Forum News Bot
On the evening of Nov. 5, I waited for a call from former Mediacorp actress and host, Evelyn Tan.
And when I finally did hear her say a friendly “hello”, she sounded just like how I remembered her from when she acted and hosted shows on television — chirpy and bubbly.
Photo courtesy of Evelyn Tan
Even then, I couldn’t tell that the mother of four was actually at a clinic with her family because she had been having a pesky cough and (much to her surprise) a fever.
And the 43-year-old is looking forward to recovering as fast as she can because she will be performing on TV this weekend.
But more on that later.
Inspired by Zoe Tay
Upon graduating from the National University of Singapore with a degree in mathematics, Tan joined the fifth edition of Mediacorp’s Star Search in 1997.
Joining the talent competition was a no-brainer for her since she has been actively involved in Chinese speech and drama — something she truly enjoyed since she was in secondary school.
“It was something I’ve always wanted to do since I saw Zoe Tay walk away with the trophy at the very first Star Search!”
Unfortunately for her, she didn’t get to experience holding the trophy herself as she only made it to the top 20.
Almost became a teacher
Tan was ready to pursue her other childhood ambition of becoming a teacher after her short-lived stint at the talent competition.
But Lady Luck was on her side, and Tan was offered a contract by Mediacorp (then called TCS, or Television Corporation of Singapore).
As she thought that other colleagues would get the contract, the news came as a pleasant surprise: “When they approached me, I was very surprised but of course, delighted. So I thought, ‘Ok, here goes nothing.'”
Once again, fate had a funny way of making both her ambitions come true.
“The surprising thing is that my first role as a drama artiste was a teacher!”
Tan plays the role of a teacher in her first Chinese drama “A Place to Call Home”. Screenshot from Toggle.
Becoming a MediaWorks artiste
After several years as an actor, Tan felt that she needed to diversify her skills and wanted to try her hand on hosting variety shows.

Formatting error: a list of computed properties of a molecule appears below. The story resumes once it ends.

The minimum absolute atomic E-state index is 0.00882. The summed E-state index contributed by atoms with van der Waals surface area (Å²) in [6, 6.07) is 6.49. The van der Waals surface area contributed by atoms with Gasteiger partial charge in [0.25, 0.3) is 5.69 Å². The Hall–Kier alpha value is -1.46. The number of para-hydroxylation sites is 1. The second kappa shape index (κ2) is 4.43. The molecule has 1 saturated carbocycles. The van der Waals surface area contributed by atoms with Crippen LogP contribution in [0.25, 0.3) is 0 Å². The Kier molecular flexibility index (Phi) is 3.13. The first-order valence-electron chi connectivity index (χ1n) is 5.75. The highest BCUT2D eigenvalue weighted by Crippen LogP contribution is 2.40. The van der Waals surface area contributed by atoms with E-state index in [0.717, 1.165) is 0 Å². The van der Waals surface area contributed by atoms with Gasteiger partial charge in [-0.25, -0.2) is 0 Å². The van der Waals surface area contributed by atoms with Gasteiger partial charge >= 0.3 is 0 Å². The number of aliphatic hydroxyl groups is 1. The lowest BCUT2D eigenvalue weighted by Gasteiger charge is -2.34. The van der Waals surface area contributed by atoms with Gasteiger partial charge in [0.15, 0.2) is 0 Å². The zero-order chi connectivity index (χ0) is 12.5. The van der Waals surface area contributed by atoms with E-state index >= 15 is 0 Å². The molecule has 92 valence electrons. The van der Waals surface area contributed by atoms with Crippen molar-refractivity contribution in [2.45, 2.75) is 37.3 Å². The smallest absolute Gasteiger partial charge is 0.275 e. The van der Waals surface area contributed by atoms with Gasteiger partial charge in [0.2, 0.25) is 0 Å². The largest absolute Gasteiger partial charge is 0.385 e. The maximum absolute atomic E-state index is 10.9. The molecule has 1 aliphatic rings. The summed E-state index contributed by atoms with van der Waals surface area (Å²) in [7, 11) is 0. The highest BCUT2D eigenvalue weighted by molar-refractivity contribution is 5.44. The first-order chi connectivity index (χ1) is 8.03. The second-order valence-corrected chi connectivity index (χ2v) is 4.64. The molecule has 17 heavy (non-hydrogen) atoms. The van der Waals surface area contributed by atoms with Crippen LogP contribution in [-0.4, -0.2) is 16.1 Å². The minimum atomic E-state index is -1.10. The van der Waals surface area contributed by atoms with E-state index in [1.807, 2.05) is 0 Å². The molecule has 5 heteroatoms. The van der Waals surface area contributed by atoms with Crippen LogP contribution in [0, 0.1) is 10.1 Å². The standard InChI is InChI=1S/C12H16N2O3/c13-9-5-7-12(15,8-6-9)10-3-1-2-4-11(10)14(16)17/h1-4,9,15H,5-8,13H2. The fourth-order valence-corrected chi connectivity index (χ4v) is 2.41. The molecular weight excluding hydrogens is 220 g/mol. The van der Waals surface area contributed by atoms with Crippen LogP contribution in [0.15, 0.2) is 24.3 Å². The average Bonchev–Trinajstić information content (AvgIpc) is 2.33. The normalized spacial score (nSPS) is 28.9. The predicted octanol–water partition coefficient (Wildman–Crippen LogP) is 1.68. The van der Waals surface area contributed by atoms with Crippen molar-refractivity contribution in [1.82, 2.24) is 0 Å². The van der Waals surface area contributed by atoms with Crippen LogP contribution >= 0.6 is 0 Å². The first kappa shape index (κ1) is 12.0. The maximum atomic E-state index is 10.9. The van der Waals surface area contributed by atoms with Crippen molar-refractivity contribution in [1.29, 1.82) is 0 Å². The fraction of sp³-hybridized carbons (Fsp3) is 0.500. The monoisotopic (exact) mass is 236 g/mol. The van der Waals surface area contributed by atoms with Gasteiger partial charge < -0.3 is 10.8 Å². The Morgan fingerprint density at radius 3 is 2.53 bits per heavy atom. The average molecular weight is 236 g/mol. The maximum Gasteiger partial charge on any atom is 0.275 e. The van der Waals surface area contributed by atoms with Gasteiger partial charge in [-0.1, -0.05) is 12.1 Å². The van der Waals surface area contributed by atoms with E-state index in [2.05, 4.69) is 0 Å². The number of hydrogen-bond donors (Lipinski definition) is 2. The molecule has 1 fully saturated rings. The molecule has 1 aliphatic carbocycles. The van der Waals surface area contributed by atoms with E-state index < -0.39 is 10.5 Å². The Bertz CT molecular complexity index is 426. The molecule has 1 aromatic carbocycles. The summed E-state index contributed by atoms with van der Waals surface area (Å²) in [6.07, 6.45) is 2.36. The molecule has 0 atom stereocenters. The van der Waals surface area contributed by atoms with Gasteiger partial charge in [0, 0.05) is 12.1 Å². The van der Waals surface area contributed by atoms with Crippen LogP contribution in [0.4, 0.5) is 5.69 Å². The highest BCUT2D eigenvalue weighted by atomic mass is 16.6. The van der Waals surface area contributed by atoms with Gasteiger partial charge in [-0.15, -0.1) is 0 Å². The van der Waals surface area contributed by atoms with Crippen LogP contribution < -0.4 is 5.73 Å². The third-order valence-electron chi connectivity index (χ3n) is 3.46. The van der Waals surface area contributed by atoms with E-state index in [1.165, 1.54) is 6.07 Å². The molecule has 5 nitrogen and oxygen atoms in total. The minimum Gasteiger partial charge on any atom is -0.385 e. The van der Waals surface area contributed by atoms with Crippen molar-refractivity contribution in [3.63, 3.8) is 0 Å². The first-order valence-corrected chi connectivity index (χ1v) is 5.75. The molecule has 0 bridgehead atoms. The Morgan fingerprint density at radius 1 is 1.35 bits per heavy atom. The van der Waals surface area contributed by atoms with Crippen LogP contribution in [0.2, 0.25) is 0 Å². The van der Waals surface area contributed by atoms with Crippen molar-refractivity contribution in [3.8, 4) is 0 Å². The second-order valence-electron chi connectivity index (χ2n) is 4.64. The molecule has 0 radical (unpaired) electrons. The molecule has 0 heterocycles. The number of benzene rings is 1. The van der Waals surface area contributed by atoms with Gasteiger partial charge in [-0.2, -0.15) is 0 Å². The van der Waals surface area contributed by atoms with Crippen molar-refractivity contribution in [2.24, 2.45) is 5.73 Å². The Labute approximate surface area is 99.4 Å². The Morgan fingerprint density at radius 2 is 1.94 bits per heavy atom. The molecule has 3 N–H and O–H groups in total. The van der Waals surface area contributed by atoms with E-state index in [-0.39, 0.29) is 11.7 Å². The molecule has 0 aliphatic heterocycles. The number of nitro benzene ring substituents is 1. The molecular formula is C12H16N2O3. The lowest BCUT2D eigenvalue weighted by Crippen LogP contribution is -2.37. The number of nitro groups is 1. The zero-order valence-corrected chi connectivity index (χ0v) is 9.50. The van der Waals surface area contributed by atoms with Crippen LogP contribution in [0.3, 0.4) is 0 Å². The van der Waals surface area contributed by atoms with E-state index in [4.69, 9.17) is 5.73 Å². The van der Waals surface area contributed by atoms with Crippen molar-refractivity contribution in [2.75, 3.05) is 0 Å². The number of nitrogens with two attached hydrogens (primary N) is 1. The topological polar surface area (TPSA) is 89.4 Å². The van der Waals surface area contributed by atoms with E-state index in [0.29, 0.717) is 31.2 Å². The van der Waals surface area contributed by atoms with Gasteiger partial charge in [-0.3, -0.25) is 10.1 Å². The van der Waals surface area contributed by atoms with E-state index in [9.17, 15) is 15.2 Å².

And the opportunity couldn’t have come at a better time when the now-defunct television broadcaster MediaWorks offered her a contract in 2000.
“Someone (from MediaWorks) approached me and he is known to have a way of grooming artistes to become variety hosts. I thought I needed that break and needed to do something new.”
While Tan managed to hone her skills, her time at MediaWorks didn’t last very long.
In Sep. 2004, MediaWorks and Mediacorp merged their operations to “stem losses and enhance shareholder value”.
The merger also meant that some people lost their jobs and this included Tan, as she wasn’t offered a contract following the merger.
AdvertisementNew full-time “job”
But as the saying goes, every cloud has a silver lining: She and her husband, fellow actor Darren Lim, found out that they were expecting their first child.
“It was timely because I was pregnant with my first child. We were married in March 2004 and the following year when the company merged, my baby arrived.”
Nowadays, she takes up small scale gigs from time to time, but family still remains her top priority.
Before breaking out in a burst of laughter, she joked: “I didn’t have a job then, so I thought this (raising her firstborn) was going to be my new job. Now we have four children, so this is my full-time career now!”
Photo courtesy of Evelyn Tan
Living in a yacht
Tan and her husband are not your typical Singaporean parents.
While most Singaporeans live in flats (or on land, generally), the family of six lived on the waters for four years. from 2013.
To fulfil Lim’s childhood dream of sailing and Tan’s desire to travel the world, the family lived in a three-room yacht that was usually docked at the ONE°15 Marina Club at Sentosa Cove Marina.
The yacht wasn’t just their home, it was their mode of transportation too.
In 2016, the family went on a six-month-long sailing expedition to Phuket and Koh Samui.
Living and travelling in a yacht has also taught the kids some valuable lessons that cannot be taught in a classroom or on land, for that matter.
“It was a lifestyle that was very different than what we were used to. Previously, we had helpers but within the small confines of a boat, we really couldn’t afford an extra person on deck. So the kids were learning how to cook and do the laundry. It was a good experience for them.”
Photo courtesy of Evelyn Tan
Their stint at sea has also impressively resulted in the youngest child to build his survival instincts when he was just three years old.
“My youngest one was dumped into the water when he was just a couple of months old (under close guidance). And I guess because he grew up surrounded by the sea, he taught himself to swim when he was three years old. The other kids, we had to send them to swimming lessons!”
Not everything was smooth sailing, though.
Facing a storm
Tan recounted a time where they had to face several storms at sea for an entire 24 hours.
In an article she wrote in 2017, the family boat apparently rocked to and fro, up and down on five metre-high waves.
The waters were so choppy, they couldn’t cook their meals and everyone had to make do with cereal for breakfast, lunch and dinner.
Even after going through a terrifying and life-threatening experience, she still manages to see the (metaphorical) rainbow after the storm.
“We were totally humbled because no matter how small you are, you will face a situation where it’s beyond your control and all you can do is to hang in there and pray for the best. It was a good experience, now we can say that we’ve faced a storm in life and we survived!”